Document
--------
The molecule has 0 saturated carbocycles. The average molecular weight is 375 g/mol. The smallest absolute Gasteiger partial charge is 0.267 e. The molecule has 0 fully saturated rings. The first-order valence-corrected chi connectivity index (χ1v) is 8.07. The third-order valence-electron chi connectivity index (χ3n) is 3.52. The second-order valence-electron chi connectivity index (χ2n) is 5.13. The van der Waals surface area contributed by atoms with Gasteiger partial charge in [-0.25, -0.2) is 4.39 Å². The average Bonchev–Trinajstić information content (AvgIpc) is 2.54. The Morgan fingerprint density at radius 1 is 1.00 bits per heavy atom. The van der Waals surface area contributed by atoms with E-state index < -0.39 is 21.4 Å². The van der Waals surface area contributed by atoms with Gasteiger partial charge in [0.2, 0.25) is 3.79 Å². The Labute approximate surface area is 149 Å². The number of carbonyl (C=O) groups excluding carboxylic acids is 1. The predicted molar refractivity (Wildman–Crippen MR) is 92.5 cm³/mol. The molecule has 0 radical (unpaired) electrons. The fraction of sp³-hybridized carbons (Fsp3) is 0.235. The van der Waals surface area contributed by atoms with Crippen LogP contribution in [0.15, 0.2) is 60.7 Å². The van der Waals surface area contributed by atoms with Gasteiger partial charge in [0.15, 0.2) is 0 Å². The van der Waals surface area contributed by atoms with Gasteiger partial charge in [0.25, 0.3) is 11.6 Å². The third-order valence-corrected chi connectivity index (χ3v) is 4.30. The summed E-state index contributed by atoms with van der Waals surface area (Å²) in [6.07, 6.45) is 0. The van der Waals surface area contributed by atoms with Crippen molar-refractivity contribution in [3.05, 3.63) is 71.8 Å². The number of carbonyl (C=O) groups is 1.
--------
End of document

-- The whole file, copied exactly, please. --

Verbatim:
The molecule has 0 saturated carbocycles. The average molecular weight is 375 g/mol. The smallest absolute Gasteiger partial charge is 0.267 e. The molecule has 0 fully saturated rings. The first-order valence-corrected chi connectivity index (χ1v) is 8.07. The third-order valence-electron chi connectivity index (χ3n) is 3.52. The second-order valence-electron chi connectivity index (χ2n) is 5.13. The van der Waals surface area contributed by atoms with Gasteiger partial charge in [-0.25, -0.2) is 4.39 Å². The average Bonchev–Trinajstić information content (AvgIpc) is 2.54. The Morgan fingerprint density at radius 1 is 1.00 bits per heavy atom. The van der Waals surface area contributed by atoms with E-state index < -0.39 is 21.4 Å². The van der Waals surface area contributed by atoms with Gasteiger partial charge in [0.2, 0.25) is 3.79 Å². The Labute approximate surface area is 149 Å². The number of carbonyl (C=O) groups excluding carboxylic acids is 1. The predicted molar refractivity (Wildman–Crippen MR) is 92.5 cm³/mol. The molecule has 0 radical (unpaired) electrons. The fraction of sp³-hybridized carbons (Fsp3) is 0.235. The van der Waals surface area contributed by atoms with Crippen LogP contribution in [0.15, 0.2) is 60.7 Å². The van der Waals surface area contributed by atoms with Gasteiger partial charge in [0.15, 0.2) is 0 Å². The van der Waals surface area contributed by atoms with Gasteiger partial charge in [0.25, 0.3) is 11.6 Å². The third-order valence-corrected chi connectivity index (χ3v) is 4.30. The summed E-state index contributed by atoms with van der Waals surface area (Å²) in [6.07, 6.45) is 0. The van der Waals surface area contributed by atoms with Crippen molar-refractivity contribution in [3.05, 3.63) is 71.8 Å². The number of carbonyl (C=O) groups is 1.